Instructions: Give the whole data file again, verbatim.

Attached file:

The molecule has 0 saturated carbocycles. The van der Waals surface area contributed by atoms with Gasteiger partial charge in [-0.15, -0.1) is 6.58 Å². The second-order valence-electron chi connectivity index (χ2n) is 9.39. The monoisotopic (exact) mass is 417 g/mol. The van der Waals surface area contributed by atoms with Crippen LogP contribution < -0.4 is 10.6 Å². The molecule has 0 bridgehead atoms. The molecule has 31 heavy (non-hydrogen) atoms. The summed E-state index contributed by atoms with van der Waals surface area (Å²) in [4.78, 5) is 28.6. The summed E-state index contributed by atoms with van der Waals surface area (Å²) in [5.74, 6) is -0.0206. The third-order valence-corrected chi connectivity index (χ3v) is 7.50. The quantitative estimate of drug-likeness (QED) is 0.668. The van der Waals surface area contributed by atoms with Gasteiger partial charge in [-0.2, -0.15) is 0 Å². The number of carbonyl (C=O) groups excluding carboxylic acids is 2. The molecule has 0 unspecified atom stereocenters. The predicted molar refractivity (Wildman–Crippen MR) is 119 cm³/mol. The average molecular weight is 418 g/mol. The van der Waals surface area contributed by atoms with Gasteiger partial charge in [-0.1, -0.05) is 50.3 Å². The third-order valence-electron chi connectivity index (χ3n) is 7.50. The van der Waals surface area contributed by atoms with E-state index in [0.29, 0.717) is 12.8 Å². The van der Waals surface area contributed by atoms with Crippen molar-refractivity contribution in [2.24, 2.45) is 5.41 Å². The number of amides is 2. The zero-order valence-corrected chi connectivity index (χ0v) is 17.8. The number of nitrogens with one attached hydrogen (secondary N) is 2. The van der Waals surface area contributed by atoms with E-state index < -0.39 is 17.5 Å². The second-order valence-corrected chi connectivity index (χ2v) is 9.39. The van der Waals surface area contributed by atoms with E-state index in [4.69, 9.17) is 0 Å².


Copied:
The molecule has 0 saturated carbocycles. The van der Waals surface area contributed by atoms with Gasteiger partial charge in [-0.15, -0.1) is 6.58 Å². The second-order valence-electron chi connectivity index (χ2n) is 9.39. The monoisotopic (exact) mass is 417 g/mol. The van der Waals surface area contributed by atoms with Crippen LogP contribution < -0.4 is 10.6 Å². The molecule has 0 bridgehead atoms. The molecule has 31 heavy (non-hydrogen) atoms. The summed E-state index contributed by atoms with van der Waals surface area (Å²) in [4.78, 5) is 28.6. The summed E-state index contributed by atoms with van der Waals surface area (Å²) in [5.74, 6) is -0.0206. The third-order valence-corrected chi connectivity index (χ3v) is 7.50. The quantitative estimate of drug-likeness (QED) is 0.668. The van der Waals surface area contributed by atoms with Gasteiger partial charge in [-0.2, -0.15) is 0 Å². The number of carbonyl (C=O) groups excluding carboxylic acids is 2. The molecule has 0 unspecified atom stereocenters. The predicted molar refractivity (Wildman–Crippen MR) is 119 cm³/mol. The average molecular weight is 418 g/mol. The van der Waals surface area contributed by atoms with Gasteiger partial charge in [-0.1, -0.05) is 50.3 Å². The third-order valence-electron chi connectivity index (χ3n) is 7.50. The van der Waals surface area contributed by atoms with E-state index in [0.29, 0.717) is 12.8 Å². The van der Waals surface area contributed by atoms with Crippen molar-refractivity contribution in [2.24, 2.45) is 5.41 Å². The number of amides is 2. The zero-order valence-corrected chi connectivity index (χ0v) is 17.8. The number of nitrogens with one attached hydrogen (secondary N) is 2. The van der Waals surface area contributed by atoms with E-state index < -0.39 is 17.5 Å². The second-order valence-corrected chi connectivity index (χ2v) is 9.39. The van der Waals surface area contributed by atoms with E-state index in [4.69, 9.17) is 0 Å².